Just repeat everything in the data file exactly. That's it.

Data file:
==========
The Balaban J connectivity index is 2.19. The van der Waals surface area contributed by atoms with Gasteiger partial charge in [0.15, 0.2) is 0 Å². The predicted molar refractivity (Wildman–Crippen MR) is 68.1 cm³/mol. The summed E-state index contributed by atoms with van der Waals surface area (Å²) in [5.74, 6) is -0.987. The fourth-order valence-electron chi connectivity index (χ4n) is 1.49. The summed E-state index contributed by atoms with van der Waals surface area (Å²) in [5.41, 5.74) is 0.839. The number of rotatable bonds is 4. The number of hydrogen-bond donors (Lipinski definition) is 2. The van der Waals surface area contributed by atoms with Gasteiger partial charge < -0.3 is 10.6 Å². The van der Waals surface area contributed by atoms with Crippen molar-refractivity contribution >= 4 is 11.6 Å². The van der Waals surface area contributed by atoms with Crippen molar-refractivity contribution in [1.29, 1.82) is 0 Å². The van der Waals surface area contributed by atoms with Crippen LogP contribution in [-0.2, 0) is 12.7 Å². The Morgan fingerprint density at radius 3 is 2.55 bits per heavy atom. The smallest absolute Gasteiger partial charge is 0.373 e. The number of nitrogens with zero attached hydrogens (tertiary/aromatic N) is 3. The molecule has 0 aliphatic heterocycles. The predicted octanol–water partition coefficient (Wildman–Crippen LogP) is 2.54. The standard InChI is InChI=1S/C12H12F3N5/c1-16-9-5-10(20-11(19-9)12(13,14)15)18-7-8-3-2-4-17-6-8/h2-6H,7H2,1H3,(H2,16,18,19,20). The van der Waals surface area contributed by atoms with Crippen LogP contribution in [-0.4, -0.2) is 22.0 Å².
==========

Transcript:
The Balaban J connectivity index is 2.19. The van der Waals surface area contributed by atoms with Gasteiger partial charge in [0.15, 0.2) is 0 Å². The predicted molar refractivity (Wildman–Crippen MR) is 68.1 cm³/mol. The summed E-state index contributed by atoms with van der Waals surface area (Å²) in [5.74, 6) is -0.987. The fourth-order valence-electron chi connectivity index (χ4n) is 1.49. The summed E-state index contributed by atoms with van der Waals surface area (Å²) in [5.41, 5.74) is 0.839. The number of rotatable bonds is 4. The number of hydrogen-bond donors (Lipinski definition) is 2. The van der Waals surface area contributed by atoms with Gasteiger partial charge < -0.3 is 10.6 Å². The van der Waals surface area contributed by atoms with Crippen molar-refractivity contribution >= 4 is 11.6 Å². The van der Waals surface area contributed by atoms with Crippen molar-refractivity contribution in [1.29, 1.82) is 0 Å². The van der Waals surface area contributed by atoms with Crippen LogP contribution in [-0.2, 0) is 12.7 Å². The Morgan fingerprint density at radius 3 is 2.55 bits per heavy atom. The smallest absolute Gasteiger partial charge is 0.373 e. The number of nitrogens with zero attached hydrogens (tertiary/aromatic N) is 3. The molecule has 0 aliphatic heterocycles. The predicted octanol–water partition coefficient (Wildman–Crippen LogP) is 2.54. The standard InChI is InChI=1S/C12H12F3N5/c1-16-9-5-10(20-11(19-9)12(13,14)15)18-7-8-3-2-4-17-6-8/h2-6H,7H2,1H3,(H2,16,18,19,20). The van der Waals surface area contributed by atoms with Crippen LogP contribution in [-0.4, -0.2) is 22.0 Å².